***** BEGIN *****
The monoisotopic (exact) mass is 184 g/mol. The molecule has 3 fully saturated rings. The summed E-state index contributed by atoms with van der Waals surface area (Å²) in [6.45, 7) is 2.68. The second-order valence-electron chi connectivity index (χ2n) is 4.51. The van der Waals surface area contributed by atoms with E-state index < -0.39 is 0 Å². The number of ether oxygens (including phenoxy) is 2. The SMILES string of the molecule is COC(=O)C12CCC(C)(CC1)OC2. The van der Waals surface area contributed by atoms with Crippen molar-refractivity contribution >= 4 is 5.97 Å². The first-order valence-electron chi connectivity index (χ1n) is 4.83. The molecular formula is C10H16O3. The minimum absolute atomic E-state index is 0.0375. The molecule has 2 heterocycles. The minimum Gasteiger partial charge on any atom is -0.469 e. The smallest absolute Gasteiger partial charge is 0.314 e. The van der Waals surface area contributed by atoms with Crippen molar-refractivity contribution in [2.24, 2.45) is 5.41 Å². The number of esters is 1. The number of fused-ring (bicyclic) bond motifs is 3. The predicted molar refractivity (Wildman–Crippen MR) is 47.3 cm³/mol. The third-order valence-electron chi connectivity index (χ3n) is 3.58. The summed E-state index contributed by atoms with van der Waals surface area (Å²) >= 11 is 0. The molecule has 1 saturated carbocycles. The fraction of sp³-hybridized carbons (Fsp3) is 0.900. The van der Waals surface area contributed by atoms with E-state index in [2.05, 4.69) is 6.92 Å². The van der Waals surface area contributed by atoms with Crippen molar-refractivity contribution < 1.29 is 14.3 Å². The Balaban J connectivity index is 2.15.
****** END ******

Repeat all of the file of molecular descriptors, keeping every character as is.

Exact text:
The monoisotopic (exact) mass is 184 g/mol. The molecule has 3 fully saturated rings. The summed E-state index contributed by atoms with van der Waals surface area (Å²) in [6.45, 7) is 2.68. The second-order valence-electron chi connectivity index (χ2n) is 4.51. The van der Waals surface area contributed by atoms with E-state index < -0.39 is 0 Å². The number of ether oxygens (including phenoxy) is 2. The SMILES string of the molecule is COC(=O)C12CCC(C)(CC1)OC2. The van der Waals surface area contributed by atoms with Crippen molar-refractivity contribution >= 4 is 5.97 Å². The first-order valence-electron chi connectivity index (χ1n) is 4.83. The molecular formula is C10H16O3. The minimum absolute atomic E-state index is 0.0375. The molecule has 2 heterocycles. The minimum Gasteiger partial charge on any atom is -0.469 e. The smallest absolute Gasteiger partial charge is 0.314 e. The van der Waals surface area contributed by atoms with Crippen molar-refractivity contribution in [2.24, 2.45) is 5.41 Å². The number of esters is 1. The number of fused-ring (bicyclic) bond motifs is 3. The predicted molar refractivity (Wildman–Crippen MR) is 47.3 cm³/mol. The third-order valence-electron chi connectivity index (χ3n) is 3.58. The summed E-state index contributed by atoms with van der Waals surface area (Å²) >= 11 is 0. The molecule has 1 saturated carbocycles. The fraction of sp³-hybridized carbons (Fsp3) is 0.900. The van der Waals surface area contributed by atoms with E-state index in [2.05, 4.69) is 6.92 Å². The van der Waals surface area contributed by atoms with Crippen molar-refractivity contribution < 1.29 is 14.3 Å². The Balaban J connectivity index is 2.15.